What makes olive oil beneficial for skin?
“Olive oil has a very high concentration in essential fatty acids, such linoleic acid, oleic acid and squalane with excellent emollient, nourishing and antioxidant properties,” says Korres. “Its composition mimics skin’s natural oils, which makes it very skin compatible.” Squalane is a popular ingredient in skin care. It makes up about 13 percent of human sebum, and it’s a major component of olive oil, says Jeanne. It’s known for decreasing free-radical oxidative damage, protecting skin from the negative effects of UV exposure, explains Jeanne.
“The most prevalent fatty acid found in olive oil is oleic acid. It’s known to benefit skin maintenance and may accelerate the wound-healing process. Oleic acid plays an important role in reconstructing cell membranes and restores the skin’s water level to improve smoothness. This moisturizes and improves the elasticity of skin,” says Jeanne. The pantry staple is also rich in tocopherols, an antioxidant that helps protect cells against cell oxidation, she adds. It also contains phenolic compounds, which are high in antioxidants boasting anti-aging properties. Korres notes that olive oil is also a natural source of vitamins, including A, D, K and E.
Who should use skin care with olive oil in it, and who should avoid it?
Scott says products with olive oil can be beneficial for those with dry skin. Since olive oil is an emollient, it is very effective at enhancing the skin’s barrier function, says Jeanne. It supplies “additional lipids to increase skin hydration while also reducing visible scales on the skin,” says Jeanne.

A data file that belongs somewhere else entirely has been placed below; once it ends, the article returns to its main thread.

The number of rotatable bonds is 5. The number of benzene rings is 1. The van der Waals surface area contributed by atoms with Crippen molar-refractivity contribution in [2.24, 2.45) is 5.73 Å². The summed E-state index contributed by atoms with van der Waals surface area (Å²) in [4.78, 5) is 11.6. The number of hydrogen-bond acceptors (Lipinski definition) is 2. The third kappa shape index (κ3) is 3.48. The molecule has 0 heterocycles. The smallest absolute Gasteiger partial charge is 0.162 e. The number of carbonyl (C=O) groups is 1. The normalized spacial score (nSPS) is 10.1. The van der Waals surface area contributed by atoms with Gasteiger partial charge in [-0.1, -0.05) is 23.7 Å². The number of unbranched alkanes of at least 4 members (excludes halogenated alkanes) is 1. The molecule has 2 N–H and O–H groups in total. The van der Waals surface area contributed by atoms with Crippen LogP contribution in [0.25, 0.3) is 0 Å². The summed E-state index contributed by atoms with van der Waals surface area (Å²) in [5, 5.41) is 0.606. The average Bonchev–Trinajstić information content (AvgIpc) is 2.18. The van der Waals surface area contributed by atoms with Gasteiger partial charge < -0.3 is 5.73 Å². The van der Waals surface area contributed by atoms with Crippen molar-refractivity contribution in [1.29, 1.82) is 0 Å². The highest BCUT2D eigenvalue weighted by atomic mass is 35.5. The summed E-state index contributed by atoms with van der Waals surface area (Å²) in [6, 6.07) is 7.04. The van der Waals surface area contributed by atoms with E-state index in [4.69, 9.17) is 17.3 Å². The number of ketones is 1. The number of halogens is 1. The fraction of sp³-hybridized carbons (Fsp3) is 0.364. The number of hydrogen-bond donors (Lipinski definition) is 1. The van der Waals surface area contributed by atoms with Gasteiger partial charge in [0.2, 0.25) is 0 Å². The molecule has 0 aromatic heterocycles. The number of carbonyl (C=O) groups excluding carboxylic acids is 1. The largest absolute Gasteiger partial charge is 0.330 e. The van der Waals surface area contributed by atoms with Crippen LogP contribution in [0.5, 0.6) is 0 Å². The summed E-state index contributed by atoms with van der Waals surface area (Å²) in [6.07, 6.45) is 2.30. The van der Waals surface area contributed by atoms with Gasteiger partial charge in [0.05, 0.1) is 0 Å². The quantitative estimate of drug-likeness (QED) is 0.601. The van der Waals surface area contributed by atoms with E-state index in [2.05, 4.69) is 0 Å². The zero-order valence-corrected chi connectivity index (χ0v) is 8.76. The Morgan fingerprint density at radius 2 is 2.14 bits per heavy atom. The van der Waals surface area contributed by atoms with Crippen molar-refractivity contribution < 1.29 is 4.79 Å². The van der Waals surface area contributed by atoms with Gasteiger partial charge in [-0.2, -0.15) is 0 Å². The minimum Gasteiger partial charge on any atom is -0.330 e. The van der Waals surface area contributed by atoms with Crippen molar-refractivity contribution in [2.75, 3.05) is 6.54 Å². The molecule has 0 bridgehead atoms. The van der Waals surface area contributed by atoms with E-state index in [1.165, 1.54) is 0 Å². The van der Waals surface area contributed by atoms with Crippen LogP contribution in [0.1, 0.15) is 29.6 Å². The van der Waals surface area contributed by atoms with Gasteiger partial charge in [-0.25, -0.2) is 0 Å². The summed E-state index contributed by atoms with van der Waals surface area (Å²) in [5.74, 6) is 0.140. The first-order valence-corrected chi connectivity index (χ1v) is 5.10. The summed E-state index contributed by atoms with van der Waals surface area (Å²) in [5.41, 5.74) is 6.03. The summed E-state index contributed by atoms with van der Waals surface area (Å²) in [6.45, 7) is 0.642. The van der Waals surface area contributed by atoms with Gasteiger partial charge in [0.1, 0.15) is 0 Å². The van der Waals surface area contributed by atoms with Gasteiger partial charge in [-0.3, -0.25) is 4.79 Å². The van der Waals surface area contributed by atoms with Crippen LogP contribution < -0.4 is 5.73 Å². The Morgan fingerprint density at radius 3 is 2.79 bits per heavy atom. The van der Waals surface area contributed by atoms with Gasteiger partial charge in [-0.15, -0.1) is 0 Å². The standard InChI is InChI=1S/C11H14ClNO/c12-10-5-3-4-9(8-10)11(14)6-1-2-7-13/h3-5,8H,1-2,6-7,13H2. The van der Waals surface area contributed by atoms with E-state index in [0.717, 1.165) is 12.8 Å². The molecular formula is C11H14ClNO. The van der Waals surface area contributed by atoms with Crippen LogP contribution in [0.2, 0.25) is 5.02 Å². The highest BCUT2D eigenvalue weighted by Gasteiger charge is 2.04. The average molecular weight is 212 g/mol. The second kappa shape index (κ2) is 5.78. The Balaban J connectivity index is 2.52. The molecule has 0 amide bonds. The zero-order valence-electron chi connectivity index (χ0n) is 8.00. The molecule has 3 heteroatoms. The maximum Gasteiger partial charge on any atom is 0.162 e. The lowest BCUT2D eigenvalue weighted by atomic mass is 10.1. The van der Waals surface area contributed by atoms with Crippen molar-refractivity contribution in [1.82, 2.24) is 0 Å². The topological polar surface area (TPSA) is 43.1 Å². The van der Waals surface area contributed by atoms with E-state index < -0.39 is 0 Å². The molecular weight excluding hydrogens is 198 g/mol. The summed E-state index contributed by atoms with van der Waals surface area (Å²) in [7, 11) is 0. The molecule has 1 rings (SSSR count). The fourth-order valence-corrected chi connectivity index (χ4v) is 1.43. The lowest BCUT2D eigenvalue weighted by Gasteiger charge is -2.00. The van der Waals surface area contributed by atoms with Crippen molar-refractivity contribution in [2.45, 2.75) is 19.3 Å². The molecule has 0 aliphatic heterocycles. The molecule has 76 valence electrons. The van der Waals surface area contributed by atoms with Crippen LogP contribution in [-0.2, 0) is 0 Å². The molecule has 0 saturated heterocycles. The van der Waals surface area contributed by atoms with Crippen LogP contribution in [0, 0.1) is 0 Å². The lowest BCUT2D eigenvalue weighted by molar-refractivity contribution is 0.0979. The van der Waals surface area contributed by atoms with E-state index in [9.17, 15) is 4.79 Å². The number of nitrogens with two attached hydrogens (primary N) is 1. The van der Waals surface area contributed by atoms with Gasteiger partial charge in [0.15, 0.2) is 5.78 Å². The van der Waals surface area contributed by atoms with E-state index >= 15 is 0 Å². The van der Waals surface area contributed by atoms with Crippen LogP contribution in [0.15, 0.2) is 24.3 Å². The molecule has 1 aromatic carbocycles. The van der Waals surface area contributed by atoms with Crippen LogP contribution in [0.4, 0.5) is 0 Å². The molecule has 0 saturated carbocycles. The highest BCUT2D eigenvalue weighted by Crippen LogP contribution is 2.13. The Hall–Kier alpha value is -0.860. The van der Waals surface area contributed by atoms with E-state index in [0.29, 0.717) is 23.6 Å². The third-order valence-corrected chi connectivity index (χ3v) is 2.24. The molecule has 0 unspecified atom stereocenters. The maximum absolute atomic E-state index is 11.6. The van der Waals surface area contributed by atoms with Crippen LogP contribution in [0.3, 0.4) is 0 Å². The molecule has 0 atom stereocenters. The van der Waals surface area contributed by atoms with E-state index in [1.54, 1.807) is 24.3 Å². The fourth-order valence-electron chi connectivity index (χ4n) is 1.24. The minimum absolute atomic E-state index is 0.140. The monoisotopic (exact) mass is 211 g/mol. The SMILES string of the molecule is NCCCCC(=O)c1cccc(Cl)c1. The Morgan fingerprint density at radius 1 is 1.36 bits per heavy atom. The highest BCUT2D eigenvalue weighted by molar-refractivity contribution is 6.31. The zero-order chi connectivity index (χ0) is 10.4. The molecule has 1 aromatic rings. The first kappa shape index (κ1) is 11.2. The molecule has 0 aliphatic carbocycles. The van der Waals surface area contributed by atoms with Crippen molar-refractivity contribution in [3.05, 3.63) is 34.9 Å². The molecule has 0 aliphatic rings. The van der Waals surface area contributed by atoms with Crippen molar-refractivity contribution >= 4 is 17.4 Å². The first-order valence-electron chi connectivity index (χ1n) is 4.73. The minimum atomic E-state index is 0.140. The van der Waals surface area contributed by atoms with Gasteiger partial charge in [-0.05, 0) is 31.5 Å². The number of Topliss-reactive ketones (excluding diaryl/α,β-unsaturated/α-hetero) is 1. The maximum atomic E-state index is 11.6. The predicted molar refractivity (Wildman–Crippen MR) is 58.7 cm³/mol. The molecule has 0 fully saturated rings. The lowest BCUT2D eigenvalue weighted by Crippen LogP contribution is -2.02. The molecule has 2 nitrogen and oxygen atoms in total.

Scott suggests avoiding high concentrations of the ingredient if you have acne-prone or oily skin due to the chance of comedogenicity. However, Walls and Jeanne believe that it can be beneficial to any kind of skin if balanced correctly. Castiglioni says Beauty Thinkers’ process of biotech enzymatic conversion allows them to remove the greasiness from olive oil. This helps the ingredient be beneficial for most skin types, from oily and combination to sensitive skin. “Olive oil is not recommended for atopy-prone skin or baby products due to its high content of actives,” notes Korres.
Can you put pure olive oil on your skin?
Olive oil can be beneficial when mixed by masters in a lab and balanced with other skin-loving ingredients. But how about on its own? “It is my professional recommendation that nobody put anything from your kitchen straight onto your face, especially food-grade olive oil. There’s the possibility of contamination and the high chance of comedogenicity,” says Scott. “I especially urge readers not to use pure olive oil when going into the sun because this can cause severe sunburn and worsened hyperpigmentation. Instead, I recommend utilizing skin-care products that have been formulated with olive oil or olive squalane by an experienced and reputable cosmetic chemist .”